The reader having now established a knowledge of what might sound good and what might not, Wright then comes to the salient portions of the book (well, salient is relative, given the tons of useful information in the introductory chapters): a checklist for those who want modify existing preamps, and the tale of his two brainchilds, the FVP and RTP preamps. Both these are over-the-top designs, built from current-source driven cascoded gain blocks, in configurations that attempt to go from (MC) input to (line) output in as little as possible stages.

FVP5 schematic RTP5 schematic

The FVP originally started out in the seventies as a politically correct (and uninspired?) modification of Quad 22 or Dynaco PAS-3 style circuitry. Over the years Allen Wright pushed its performance, once or twice completely turning the amp's concepts upside down, to arrive finally at a five triode MC-capable pre-amplifier that most probably has to be counted among the Great Ones.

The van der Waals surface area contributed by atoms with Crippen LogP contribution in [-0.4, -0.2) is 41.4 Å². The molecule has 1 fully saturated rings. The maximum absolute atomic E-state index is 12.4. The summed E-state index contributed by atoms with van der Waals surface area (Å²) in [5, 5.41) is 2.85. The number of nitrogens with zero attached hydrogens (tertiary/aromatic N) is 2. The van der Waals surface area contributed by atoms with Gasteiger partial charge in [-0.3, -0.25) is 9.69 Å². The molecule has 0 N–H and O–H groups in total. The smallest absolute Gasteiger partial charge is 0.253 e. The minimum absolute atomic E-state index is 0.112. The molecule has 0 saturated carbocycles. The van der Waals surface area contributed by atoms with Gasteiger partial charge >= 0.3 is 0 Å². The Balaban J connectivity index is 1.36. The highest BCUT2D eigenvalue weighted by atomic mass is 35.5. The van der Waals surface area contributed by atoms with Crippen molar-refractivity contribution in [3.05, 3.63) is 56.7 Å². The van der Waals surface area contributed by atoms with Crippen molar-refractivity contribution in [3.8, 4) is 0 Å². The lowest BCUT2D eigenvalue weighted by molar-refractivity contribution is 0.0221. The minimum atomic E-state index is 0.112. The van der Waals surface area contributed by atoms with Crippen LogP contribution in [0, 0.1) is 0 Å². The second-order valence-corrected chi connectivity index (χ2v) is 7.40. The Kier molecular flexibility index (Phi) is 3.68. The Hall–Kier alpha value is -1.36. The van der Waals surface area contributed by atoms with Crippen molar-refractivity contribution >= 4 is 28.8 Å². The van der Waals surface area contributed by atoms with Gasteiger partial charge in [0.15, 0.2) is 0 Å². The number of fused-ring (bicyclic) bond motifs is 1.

But then there's of course the Greater One: the RTP, or Real Time Preamp. This is a much more complex fully-balanced design (yeah, born from those Tek and HP scopes), evolved over four generations into the 1997 RTP4 hybrid FET-valve monster that does the trick (MC-to-pre-out) in two gain stages only! Wow.


What's the value of a lovingly-made, yet also amateurish, book in the days of the WWW, when a simple search yields plenty of information and schematics on quality valve amplification? What's the value of such a book when the author's own website publishes the latest schematics and updates to the very same preamplifiers that are described in the book?